Extreme Team learning is the process of aligning and developing the capacity of the team to create the winning results the team strives for. It builds on the discipline of developing shared vision. It also builds on personal mastery: talented teams are made up of talented individuals. But the bottom line is that shared vision and talent are not enough to create an Extreme Team. The world is full of talented teams who share a vision for awhile, yet they fail to learn and grow together and ultimately fail to win. Extreme sports team champions have talent and a shared vision, but what really matters is that the team knows how to play together – Extreme Teams in organizations are no different.

There has never been a greater need for the development of Extreme Teams in organizations than there is today. Almost all important decisions are now made in teams –  directly or through the need for teams to translate individual decisions into organizational actions. If Extreme Teams are developed with focus and intent on learning to excel as a cohesive unit, organizational insights are gained that can be translated into extreme results. Skills are developed that can propagate and motivate other teams to be extreme. Most of all, the Extreme Team’s  accomplishments can set the tone  and establish a standard of excellence for the larger organization. So, what will it be? Dream Team or Extreme Team?

You can contact me at Sheri.Mackey@LuminosityGlobal.com or by visiting our website at www.LuminosityGlobal.com. Check back next Thursday for the next installation  of Across Boundaries & Borders.

Globalization and rapidly changing technology continue to sweep the world. Organizations working across international and cultural boundaries face significant challenges as they seek to reach and maintain market leadership – however, inherent in those challenges are often unrealized opportunities. One such opportunity, Multicultural teams, offers a wealth of leverage to the discerning global leader. Our research repeatedly identifies the following advantages when multicultural teams are leveraged effectively:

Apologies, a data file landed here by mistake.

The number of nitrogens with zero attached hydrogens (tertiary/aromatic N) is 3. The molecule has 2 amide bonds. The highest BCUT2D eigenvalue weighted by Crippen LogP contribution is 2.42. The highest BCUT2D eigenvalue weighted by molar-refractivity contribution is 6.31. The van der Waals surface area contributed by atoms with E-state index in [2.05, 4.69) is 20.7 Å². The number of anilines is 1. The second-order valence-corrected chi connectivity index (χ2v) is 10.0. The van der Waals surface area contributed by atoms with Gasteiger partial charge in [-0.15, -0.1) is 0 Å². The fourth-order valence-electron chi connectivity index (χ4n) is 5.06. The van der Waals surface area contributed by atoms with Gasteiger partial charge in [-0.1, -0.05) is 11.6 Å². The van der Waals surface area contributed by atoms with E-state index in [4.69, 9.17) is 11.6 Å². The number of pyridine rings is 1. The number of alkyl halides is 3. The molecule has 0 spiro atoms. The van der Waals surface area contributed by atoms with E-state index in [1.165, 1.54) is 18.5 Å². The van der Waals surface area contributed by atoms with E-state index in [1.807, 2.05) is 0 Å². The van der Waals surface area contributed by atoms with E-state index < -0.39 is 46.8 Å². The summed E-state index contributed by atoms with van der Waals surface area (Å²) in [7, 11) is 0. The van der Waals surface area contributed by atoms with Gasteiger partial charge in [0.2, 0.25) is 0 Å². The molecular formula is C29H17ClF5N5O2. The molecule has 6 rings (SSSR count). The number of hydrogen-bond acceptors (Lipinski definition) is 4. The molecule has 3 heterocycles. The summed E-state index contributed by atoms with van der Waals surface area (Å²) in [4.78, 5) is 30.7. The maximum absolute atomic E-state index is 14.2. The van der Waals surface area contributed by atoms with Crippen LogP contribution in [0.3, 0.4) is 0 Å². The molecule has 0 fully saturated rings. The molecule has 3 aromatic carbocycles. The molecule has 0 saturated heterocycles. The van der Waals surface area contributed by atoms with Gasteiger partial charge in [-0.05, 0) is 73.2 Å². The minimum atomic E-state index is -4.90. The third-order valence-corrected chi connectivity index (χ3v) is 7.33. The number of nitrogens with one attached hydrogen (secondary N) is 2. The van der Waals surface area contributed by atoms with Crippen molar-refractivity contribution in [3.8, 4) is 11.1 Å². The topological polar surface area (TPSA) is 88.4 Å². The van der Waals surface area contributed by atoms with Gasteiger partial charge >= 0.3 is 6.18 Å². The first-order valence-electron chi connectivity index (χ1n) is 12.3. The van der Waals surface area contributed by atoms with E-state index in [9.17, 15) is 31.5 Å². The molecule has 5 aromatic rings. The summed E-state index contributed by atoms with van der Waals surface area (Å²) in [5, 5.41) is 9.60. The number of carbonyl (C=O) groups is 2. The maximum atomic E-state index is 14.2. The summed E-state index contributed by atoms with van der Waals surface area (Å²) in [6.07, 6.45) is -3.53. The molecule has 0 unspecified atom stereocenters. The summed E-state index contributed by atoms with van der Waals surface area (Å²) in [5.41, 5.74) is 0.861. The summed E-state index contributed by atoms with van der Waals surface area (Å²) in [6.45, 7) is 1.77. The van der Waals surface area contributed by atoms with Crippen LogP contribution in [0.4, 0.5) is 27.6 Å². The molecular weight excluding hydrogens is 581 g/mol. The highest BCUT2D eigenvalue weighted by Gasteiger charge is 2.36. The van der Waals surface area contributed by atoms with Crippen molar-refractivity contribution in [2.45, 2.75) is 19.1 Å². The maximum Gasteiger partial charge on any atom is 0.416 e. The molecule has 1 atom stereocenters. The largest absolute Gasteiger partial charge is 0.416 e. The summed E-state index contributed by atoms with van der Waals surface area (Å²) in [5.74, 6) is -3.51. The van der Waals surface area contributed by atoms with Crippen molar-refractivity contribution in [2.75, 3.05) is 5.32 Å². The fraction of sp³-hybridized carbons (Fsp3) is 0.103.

–       Global economies of scale and scope are realized

–       Effective global learning & knowledge transfer takes place

–       Global strategic capabilities are enhanced

–       More innovative products and services are developed

–       Better understanding of customers across multiple geographies is achieved

–       Strong cultural intelligence fostering competitive advantage is accomplished

In today’s complex global marketplace, success depends on a company’s ability to work effectively across different geographical locations and cultures in order to drive innovation and capture market share. Leaders must go beyond motivating people from very different cultural backgrounds, experiences and leadership styles – they must create an environment that facilitates multicultural teams to collaborate effectively across boundaries and borders. There is simply no better better way to understand and strategically exploit the global marketplace.

The truth is that most organizations under-utilize their multicultural teams as strategic assets. When properly developed, such teams contribute significantly to the growth and success of the organization and to its bottom line. In fact, multicultural teams are one of the most consistent sources of competitive advantage for any organization who deploys them – they are effectively the bridge between the workplace and the marketplace.